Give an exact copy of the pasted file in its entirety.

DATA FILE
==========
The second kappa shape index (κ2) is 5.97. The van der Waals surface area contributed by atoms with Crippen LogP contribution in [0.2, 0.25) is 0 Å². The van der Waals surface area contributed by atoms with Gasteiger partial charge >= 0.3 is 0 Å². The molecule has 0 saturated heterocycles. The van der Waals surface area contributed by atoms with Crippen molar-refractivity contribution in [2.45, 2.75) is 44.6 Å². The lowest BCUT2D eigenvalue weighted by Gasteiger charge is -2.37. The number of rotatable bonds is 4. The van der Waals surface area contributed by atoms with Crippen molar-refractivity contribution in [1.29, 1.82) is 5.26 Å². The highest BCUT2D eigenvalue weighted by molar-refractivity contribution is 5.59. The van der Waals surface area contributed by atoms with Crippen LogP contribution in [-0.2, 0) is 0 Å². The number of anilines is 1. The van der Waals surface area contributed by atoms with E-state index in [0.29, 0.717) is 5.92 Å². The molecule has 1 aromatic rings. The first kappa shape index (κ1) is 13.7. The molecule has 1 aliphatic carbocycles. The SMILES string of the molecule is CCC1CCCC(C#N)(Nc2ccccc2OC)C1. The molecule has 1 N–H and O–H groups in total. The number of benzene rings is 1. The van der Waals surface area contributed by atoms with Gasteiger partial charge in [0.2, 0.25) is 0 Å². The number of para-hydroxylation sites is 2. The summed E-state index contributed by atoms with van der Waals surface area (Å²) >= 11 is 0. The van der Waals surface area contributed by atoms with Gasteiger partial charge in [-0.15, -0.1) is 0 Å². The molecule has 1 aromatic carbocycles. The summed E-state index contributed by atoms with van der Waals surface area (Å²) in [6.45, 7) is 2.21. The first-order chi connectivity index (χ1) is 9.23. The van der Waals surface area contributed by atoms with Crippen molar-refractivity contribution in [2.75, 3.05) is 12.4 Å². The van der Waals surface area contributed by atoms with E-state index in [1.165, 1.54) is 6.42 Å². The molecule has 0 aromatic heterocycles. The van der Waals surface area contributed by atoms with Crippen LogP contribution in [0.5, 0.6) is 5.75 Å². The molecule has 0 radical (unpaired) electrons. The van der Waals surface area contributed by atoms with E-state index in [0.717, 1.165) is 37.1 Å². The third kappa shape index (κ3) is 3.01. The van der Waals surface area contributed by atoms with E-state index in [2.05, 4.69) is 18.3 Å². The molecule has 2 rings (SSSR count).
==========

The second kappa shape index (κ2) is 5.97. The van der Waals surface area contributed by atoms with Crippen LogP contribution in [0.2, 0.25) is 0 Å². The van der Waals surface area contributed by atoms with Gasteiger partial charge >= 0.3 is 0 Å². The molecule has 0 saturated heterocycles. The van der Waals surface area contributed by atoms with Crippen molar-refractivity contribution in [2.45, 2.75) is 44.6 Å². The lowest BCUT2D eigenvalue weighted by Gasteiger charge is -2.37. The number of rotatable bonds is 4. The van der Waals surface area contributed by atoms with Crippen molar-refractivity contribution in [1.29, 1.82) is 5.26 Å². The highest BCUT2D eigenvalue weighted by molar-refractivity contribution is 5.59. The van der Waals surface area contributed by atoms with Crippen LogP contribution in [-0.2, 0) is 0 Å². The number of anilines is 1. The van der Waals surface area contributed by atoms with E-state index in [0.29, 0.717) is 5.92 Å². The molecule has 1 aromatic rings. The first kappa shape index (κ1) is 13.7. The molecule has 1 aliphatic carbocycles. The SMILES string of the molecule is CCC1CCCC(C#N)(Nc2ccccc2OC)C1. The molecule has 1 N–H and O–H groups in total. The number of benzene rings is 1. The van der Waals surface area contributed by atoms with Gasteiger partial charge in [0.2, 0.25) is 0 Å². The number of para-hydroxylation sites is 2. The summed E-state index contributed by atoms with van der Waals surface area (Å²) >= 11 is 0. The van der Waals surface area contributed by atoms with Gasteiger partial charge in [-0.15, -0.1) is 0 Å². The molecule has 1 aromatic carbocycles. The summed E-state index contributed by atoms with van der Waals surface area (Å²) in [6.45, 7) is 2.21. The first-order chi connectivity index (χ1) is 9.23. The van der Waals surface area contributed by atoms with Crippen molar-refractivity contribution in [2.75, 3.05) is 12.4 Å². The van der Waals surface area contributed by atoms with E-state index in [1.165, 1.54) is 6.42 Å². The molecule has 0 aromatic heterocycles. The van der Waals surface area contributed by atoms with Crippen LogP contribution in [0.5, 0.6) is 5.75 Å². The molecule has 0 radical (unpaired) electrons. The van der Waals surface area contributed by atoms with E-state index in [0.717, 1.165) is 37.1 Å². The third kappa shape index (κ3) is 3.01. The van der Waals surface area contributed by atoms with E-state index in [2.05, 4.69) is 18.3 Å². The molecule has 2 rings (SSSR count).